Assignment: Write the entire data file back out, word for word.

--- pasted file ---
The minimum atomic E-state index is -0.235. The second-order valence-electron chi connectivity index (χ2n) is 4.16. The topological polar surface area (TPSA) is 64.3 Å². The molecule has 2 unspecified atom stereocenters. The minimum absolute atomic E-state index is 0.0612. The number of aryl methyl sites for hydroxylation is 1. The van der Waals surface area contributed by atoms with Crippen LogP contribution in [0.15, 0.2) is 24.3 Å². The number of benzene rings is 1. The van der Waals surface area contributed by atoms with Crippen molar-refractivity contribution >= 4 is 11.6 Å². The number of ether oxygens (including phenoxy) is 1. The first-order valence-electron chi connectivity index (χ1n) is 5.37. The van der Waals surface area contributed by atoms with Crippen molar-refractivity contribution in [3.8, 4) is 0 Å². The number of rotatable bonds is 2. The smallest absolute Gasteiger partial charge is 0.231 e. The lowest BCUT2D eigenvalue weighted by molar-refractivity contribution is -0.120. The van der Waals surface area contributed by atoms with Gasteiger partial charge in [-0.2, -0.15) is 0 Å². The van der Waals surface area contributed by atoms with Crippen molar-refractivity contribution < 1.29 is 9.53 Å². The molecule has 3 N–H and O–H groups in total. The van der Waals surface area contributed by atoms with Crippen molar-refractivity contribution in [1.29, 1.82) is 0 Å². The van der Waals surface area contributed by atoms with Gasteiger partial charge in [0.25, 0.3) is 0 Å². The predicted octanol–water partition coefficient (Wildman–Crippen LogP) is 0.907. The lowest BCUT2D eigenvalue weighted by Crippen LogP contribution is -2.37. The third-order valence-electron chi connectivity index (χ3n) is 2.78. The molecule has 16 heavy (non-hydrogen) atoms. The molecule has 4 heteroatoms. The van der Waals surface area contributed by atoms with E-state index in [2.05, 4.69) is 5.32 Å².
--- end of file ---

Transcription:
The minimum atomic E-state index is -0.235. The second-order valence-electron chi connectivity index (χ2n) is 4.16. The topological polar surface area (TPSA) is 64.3 Å². The molecule has 2 unspecified atom stereocenters. The minimum absolute atomic E-state index is 0.0612. The number of aryl methyl sites for hydroxylation is 1. The van der Waals surface area contributed by atoms with Crippen LogP contribution in [0.15, 0.2) is 24.3 Å². The number of benzene rings is 1. The van der Waals surface area contributed by atoms with Crippen molar-refractivity contribution >= 4 is 11.6 Å². The number of ether oxygens (including phenoxy) is 1. The first-order valence-electron chi connectivity index (χ1n) is 5.37. The van der Waals surface area contributed by atoms with Crippen molar-refractivity contribution in [3.8, 4) is 0 Å². The number of rotatable bonds is 2. The smallest absolute Gasteiger partial charge is 0.231 e. The lowest BCUT2D eigenvalue weighted by molar-refractivity contribution is -0.120. The van der Waals surface area contributed by atoms with Gasteiger partial charge in [-0.2, -0.15) is 0 Å². The van der Waals surface area contributed by atoms with Crippen molar-refractivity contribution < 1.29 is 9.53 Å². The molecule has 3 N–H and O–H groups in total. The van der Waals surface area contributed by atoms with Crippen molar-refractivity contribution in [1.29, 1.82) is 0 Å². The van der Waals surface area contributed by atoms with Gasteiger partial charge in [0.25, 0.3) is 0 Å². The predicted octanol–water partition coefficient (Wildman–Crippen LogP) is 0.907. The lowest BCUT2D eigenvalue weighted by Crippen LogP contribution is -2.37. The third-order valence-electron chi connectivity index (χ3n) is 2.78. The molecule has 16 heavy (non-hydrogen) atoms. The molecule has 4 heteroatoms. The van der Waals surface area contributed by atoms with E-state index in [2.05, 4.69) is 5.32 Å².